What was the romantic movement?
What was the romantic movement?
Commenced in late 18th century as a consequence of dynamic social change culminating in the French Revolution and the Napoleonic era
Romanticism was an intellectual orientation that was instilled in many works of literature, painting, music etc. in Western civilization between the 1790’s and 1840’s
It was a rejection of the precepts of order, calm, physical materialism, and 18th century rationalism
Instead it was a celebration of the power of the imagination, the development of nationalistic pride, the individual, the emotional and the transcendental.
It embraced human emotion and passion before rationality
A celebration of nature, of the creative relationship between the human heart and the natural world and of the desire to exhibit highest human potential
Romanticism changed the perceptions people held of nature, of the importance of spiritual and imaginative enlightenment and allowed people to remove themselves from the rational views of life, to focus on an emotional side of humanity.
What beliefs did they hold about the nature of the world?
The Neoclassicist poets that preceded the Romantic Movement were obsessed with reason and commonsense. They believed everything was ordered, logical and correct, which was reflected in their highly structured poetry and their use of satire and wit to comment on life.
In reaction, Anti-intellectualism emerged – belief that everything could not be rationalized. Nature was seen was the ultimate wonder, not to study but to be appreciated and enjoyed.
Writers of the Romantic Age reacted strongly to the events of their time:
o The city became synonymous with pain and hardship, from the poor conditions for the proletariat during the early stages of Industrial Revolution.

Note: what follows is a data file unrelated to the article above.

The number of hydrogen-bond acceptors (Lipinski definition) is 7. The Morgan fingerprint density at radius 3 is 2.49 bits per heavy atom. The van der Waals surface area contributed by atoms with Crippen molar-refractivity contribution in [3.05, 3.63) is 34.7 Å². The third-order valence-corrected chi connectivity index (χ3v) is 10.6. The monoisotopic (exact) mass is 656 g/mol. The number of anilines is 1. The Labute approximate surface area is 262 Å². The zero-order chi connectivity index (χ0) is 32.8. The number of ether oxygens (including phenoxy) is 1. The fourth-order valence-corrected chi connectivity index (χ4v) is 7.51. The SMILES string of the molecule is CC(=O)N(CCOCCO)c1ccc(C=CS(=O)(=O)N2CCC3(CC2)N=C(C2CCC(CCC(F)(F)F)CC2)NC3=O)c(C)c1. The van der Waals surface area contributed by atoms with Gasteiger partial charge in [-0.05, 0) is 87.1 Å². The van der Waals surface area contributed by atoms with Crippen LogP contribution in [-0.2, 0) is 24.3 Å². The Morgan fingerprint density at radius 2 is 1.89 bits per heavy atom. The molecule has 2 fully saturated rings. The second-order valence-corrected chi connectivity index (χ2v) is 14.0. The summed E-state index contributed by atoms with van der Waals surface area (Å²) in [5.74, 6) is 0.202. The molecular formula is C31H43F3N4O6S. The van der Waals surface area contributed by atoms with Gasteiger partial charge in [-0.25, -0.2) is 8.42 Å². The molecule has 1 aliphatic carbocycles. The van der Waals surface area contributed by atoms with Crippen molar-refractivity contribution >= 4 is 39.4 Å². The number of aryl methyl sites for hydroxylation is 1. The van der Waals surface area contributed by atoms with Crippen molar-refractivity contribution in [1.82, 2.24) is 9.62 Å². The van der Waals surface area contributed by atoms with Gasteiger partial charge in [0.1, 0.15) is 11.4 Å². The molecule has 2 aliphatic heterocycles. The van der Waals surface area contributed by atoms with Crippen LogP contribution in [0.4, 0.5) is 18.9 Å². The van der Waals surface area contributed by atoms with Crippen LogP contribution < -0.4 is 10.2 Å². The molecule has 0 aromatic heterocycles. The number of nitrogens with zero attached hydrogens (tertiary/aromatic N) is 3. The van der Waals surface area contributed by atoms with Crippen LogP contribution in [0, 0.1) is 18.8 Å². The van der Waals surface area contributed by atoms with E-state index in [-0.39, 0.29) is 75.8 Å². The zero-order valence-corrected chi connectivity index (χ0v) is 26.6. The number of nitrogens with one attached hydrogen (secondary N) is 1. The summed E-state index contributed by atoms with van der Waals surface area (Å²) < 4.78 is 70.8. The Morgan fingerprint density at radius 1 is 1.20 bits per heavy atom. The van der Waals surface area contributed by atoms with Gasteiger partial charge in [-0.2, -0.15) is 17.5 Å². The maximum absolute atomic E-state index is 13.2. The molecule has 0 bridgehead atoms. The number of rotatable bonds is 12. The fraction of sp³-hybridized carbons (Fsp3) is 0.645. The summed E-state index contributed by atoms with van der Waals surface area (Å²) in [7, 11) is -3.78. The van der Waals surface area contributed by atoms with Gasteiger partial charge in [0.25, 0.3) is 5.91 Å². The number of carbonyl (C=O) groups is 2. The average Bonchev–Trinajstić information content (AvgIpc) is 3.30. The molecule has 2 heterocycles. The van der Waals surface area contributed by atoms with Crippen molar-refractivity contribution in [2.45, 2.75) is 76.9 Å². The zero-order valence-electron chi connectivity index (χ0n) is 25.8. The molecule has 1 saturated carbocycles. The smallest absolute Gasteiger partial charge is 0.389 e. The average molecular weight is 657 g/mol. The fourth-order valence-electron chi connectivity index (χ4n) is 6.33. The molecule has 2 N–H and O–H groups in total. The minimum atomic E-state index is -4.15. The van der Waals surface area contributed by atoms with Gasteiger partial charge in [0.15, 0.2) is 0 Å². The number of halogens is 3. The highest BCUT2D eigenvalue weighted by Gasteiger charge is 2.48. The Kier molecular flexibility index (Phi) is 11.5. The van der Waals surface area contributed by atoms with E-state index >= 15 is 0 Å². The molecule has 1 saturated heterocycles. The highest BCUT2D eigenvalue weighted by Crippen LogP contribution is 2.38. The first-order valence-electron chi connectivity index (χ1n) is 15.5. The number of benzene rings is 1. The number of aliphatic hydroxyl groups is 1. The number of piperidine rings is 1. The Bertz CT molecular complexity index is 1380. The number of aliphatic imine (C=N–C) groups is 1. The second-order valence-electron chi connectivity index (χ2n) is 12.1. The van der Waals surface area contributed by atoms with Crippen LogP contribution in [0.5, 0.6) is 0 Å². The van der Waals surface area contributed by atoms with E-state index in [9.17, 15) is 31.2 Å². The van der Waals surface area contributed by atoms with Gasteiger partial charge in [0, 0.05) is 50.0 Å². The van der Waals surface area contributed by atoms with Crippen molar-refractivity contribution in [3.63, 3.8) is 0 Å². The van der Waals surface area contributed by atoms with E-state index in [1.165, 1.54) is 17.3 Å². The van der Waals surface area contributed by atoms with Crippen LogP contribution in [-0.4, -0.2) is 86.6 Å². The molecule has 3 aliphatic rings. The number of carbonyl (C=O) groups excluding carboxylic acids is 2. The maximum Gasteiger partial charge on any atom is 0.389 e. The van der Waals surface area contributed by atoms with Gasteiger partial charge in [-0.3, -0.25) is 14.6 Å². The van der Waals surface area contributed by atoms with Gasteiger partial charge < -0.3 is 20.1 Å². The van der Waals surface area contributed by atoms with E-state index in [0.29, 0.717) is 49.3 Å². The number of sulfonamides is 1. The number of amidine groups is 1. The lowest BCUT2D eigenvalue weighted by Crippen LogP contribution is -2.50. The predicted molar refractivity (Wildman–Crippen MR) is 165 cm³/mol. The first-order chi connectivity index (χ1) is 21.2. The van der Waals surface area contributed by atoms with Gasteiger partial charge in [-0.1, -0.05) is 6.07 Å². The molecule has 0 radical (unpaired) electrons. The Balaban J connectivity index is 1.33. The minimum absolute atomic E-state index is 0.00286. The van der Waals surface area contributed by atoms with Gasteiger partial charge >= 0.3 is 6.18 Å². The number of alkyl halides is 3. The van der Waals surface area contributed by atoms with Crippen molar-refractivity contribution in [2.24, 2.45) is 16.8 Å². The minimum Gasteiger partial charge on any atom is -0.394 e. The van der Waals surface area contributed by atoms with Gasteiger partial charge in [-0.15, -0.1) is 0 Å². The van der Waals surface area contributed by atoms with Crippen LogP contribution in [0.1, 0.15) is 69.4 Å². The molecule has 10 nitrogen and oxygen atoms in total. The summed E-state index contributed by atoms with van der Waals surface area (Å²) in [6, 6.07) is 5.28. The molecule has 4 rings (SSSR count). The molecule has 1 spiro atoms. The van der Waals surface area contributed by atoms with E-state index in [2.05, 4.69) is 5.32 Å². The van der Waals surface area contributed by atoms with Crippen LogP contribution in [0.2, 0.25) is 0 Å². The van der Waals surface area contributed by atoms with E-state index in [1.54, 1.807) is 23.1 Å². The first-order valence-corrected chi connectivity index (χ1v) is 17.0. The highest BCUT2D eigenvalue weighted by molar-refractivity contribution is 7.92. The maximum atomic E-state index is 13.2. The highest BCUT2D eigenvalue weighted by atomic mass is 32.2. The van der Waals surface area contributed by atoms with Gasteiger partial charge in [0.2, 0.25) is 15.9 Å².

o Supporters of the French Revolution, who had envisioned a new age of democracy and equality in Britain, were left in a state of bitter disappointment, esp. after its decline into “The Terror”.
Nature, the literal opposite of the industrial city offered new perspectives on the world, became a symbol of good against the evil that was industralisation and its negative consequences.
The emphasized and deepened appreciation of the beauties of nature was believed to inspire
Nature was the medium through which one could express their emotions (a major element of Romanticism) for it was seen as raw and without confinement, without formality of any kind. This was reflected in work of Romantic poets, who often wrote in blank verse, without stresses or rhyming rules.
What beliefs did they hold of humanity?
The Romantics were not against progress but feared the effects of Industrialisation and new technology on society.
The romantics admired rural communities and country life; the industrial revolution ended the textiles “cottage industry” and forced many working classes to move to the city, where people became deformed by machinery and women and children get most jobs because they were cheaper labour. city-life was repressive, filthy and unnaturally ugly -> cities of the Industrial Revolution were often without infrastructure (i.e. sewage) and the working class lived in slums, 1 family/room
They believed that man could create a better world without materialism and he can do so by turning to Nature.
The Romantics were against the Enlightenment, with its vision of mankind as being part of a group rather than an individual -> they embraced Individualism and human diversity
Romantics believed in the revitalising of humankind by the encouragement of the relationship of the heart and the natural world.
What beliefs did they hold of religion?
As it was “God” who created nature, loving and connecting with nature was seen as spiritual enlightenment and a method of being closer to god.
Rather than idolizing a God with a face and personality, the Romantics saw “God” as a transcendent force that could be seen in everything.
The result of pre-French Revolution society was Primitivism – belief that man was born inherently good but became evil through the influence of society. This went against the traditional teachings of the Church, who claimed that man was inherently evil.
Nevertheless, the Romantics believed Christianity to be “the most poetic, most human, the most conducive to freedom, to arts and literature…” of all religions, as written by Rene de Chateaubriand in “The Genius of Christianity”.
The Romantics believed that science was lacking this element that could benefit humanity. They saw science as too systematic, narrow-minded and downright heartless.